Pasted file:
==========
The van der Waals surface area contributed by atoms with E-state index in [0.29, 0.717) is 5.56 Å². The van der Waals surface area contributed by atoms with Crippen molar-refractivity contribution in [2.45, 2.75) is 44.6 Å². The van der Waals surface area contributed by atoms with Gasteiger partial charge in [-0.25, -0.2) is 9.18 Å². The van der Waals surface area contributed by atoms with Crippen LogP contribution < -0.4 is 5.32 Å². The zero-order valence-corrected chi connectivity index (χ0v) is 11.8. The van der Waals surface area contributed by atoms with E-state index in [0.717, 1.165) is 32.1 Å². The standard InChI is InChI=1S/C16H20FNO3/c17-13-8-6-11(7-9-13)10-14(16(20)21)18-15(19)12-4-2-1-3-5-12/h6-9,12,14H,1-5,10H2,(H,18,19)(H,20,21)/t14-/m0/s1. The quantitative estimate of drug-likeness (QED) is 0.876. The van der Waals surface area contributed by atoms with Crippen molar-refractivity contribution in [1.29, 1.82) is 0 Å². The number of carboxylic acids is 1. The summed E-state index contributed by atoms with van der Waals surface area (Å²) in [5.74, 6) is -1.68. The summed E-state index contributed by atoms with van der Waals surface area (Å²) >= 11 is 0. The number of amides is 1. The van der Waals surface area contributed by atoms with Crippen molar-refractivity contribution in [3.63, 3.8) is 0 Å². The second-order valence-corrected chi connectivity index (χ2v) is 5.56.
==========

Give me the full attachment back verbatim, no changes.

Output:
The van der Waals surface area contributed by atoms with E-state index in [0.29, 0.717) is 5.56 Å². The van der Waals surface area contributed by atoms with Crippen molar-refractivity contribution in [2.45, 2.75) is 44.6 Å². The van der Waals surface area contributed by atoms with Gasteiger partial charge in [-0.25, -0.2) is 9.18 Å². The van der Waals surface area contributed by atoms with Crippen LogP contribution < -0.4 is 5.32 Å². The zero-order valence-corrected chi connectivity index (χ0v) is 11.8. The van der Waals surface area contributed by atoms with E-state index in [0.717, 1.165) is 32.1 Å². The standard InChI is InChI=1S/C16H20FNO3/c17-13-8-6-11(7-9-13)10-14(16(20)21)18-15(19)12-4-2-1-3-5-12/h6-9,12,14H,1-5,10H2,(H,18,19)(H,20,21)/t14-/m0/s1. The quantitative estimate of drug-likeness (QED) is 0.876. The van der Waals surface area contributed by atoms with Crippen molar-refractivity contribution in [1.29, 1.82) is 0 Å². The number of carboxylic acids is 1. The summed E-state index contributed by atoms with van der Waals surface area (Å²) in [5.74, 6) is -1.68. The summed E-state index contributed by atoms with van der Waals surface area (Å²) >= 11 is 0. The number of amides is 1. The van der Waals surface area contributed by atoms with Crippen molar-refractivity contribution in [3.63, 3.8) is 0 Å². The second-order valence-corrected chi connectivity index (χ2v) is 5.56.